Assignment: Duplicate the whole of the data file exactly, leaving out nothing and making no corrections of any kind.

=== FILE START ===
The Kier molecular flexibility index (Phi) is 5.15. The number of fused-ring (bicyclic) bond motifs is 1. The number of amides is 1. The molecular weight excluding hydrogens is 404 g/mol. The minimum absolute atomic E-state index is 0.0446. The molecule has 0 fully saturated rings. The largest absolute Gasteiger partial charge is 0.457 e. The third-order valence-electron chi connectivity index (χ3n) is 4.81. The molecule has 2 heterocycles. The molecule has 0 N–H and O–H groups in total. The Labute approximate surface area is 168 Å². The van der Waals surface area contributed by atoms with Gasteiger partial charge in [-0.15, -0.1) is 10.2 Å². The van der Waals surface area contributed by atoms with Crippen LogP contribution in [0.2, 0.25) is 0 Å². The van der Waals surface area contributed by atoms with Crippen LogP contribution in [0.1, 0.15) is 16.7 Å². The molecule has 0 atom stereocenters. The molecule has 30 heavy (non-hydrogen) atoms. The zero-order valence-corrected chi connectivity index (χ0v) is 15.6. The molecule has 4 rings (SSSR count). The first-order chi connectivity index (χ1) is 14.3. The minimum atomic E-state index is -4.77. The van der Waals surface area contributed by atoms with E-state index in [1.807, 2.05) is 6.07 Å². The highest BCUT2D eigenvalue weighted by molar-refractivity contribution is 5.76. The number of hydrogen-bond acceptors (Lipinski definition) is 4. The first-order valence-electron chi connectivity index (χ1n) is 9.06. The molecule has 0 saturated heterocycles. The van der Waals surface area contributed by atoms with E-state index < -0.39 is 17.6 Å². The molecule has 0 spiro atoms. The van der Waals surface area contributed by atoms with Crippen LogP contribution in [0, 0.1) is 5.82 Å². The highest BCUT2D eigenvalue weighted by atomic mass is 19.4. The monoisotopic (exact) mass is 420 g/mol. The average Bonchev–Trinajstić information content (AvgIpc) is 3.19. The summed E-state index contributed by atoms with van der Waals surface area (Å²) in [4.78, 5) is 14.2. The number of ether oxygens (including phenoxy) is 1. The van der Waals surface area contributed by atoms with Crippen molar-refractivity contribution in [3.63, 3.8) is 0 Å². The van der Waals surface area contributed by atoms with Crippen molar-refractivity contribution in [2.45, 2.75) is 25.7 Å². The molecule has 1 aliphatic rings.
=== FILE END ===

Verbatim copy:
The Kier molecular flexibility index (Phi) is 5.15. The number of fused-ring (bicyclic) bond motifs is 1. The number of amides is 1. The molecular weight excluding hydrogens is 404 g/mol. The minimum absolute atomic E-state index is 0.0446. The molecule has 0 fully saturated rings. The largest absolute Gasteiger partial charge is 0.457 e. The third-order valence-electron chi connectivity index (χ3n) is 4.81. The molecule has 2 heterocycles. The molecule has 0 N–H and O–H groups in total. The Labute approximate surface area is 168 Å². The van der Waals surface area contributed by atoms with Gasteiger partial charge in [-0.15, -0.1) is 10.2 Å². The van der Waals surface area contributed by atoms with Crippen LogP contribution in [0.2, 0.25) is 0 Å². The van der Waals surface area contributed by atoms with Crippen LogP contribution in [0.1, 0.15) is 16.7 Å². The molecule has 0 atom stereocenters. The molecule has 30 heavy (non-hydrogen) atoms. The zero-order valence-corrected chi connectivity index (χ0v) is 15.6. The molecule has 4 rings (SSSR count). The first-order chi connectivity index (χ1) is 14.3. The minimum atomic E-state index is -4.77. The van der Waals surface area contributed by atoms with E-state index in [1.807, 2.05) is 6.07 Å². The highest BCUT2D eigenvalue weighted by molar-refractivity contribution is 5.76. The number of hydrogen-bond acceptors (Lipinski definition) is 4. The first-order valence-electron chi connectivity index (χ1n) is 9.06. The molecule has 0 saturated heterocycles. The van der Waals surface area contributed by atoms with E-state index < -0.39 is 17.6 Å². The molecule has 0 spiro atoms. The van der Waals surface area contributed by atoms with Crippen LogP contribution in [0, 0.1) is 5.82 Å². The highest BCUT2D eigenvalue weighted by atomic mass is 19.4. The monoisotopic (exact) mass is 420 g/mol. The average Bonchev–Trinajstić information content (AvgIpc) is 3.19. The summed E-state index contributed by atoms with van der Waals surface area (Å²) in [4.78, 5) is 14.2. The number of ether oxygens (including phenoxy) is 1. The van der Waals surface area contributed by atoms with Crippen molar-refractivity contribution in [3.63, 3.8) is 0 Å². The van der Waals surface area contributed by atoms with Crippen molar-refractivity contribution in [2.45, 2.75) is 25.7 Å². The molecule has 1 aliphatic rings.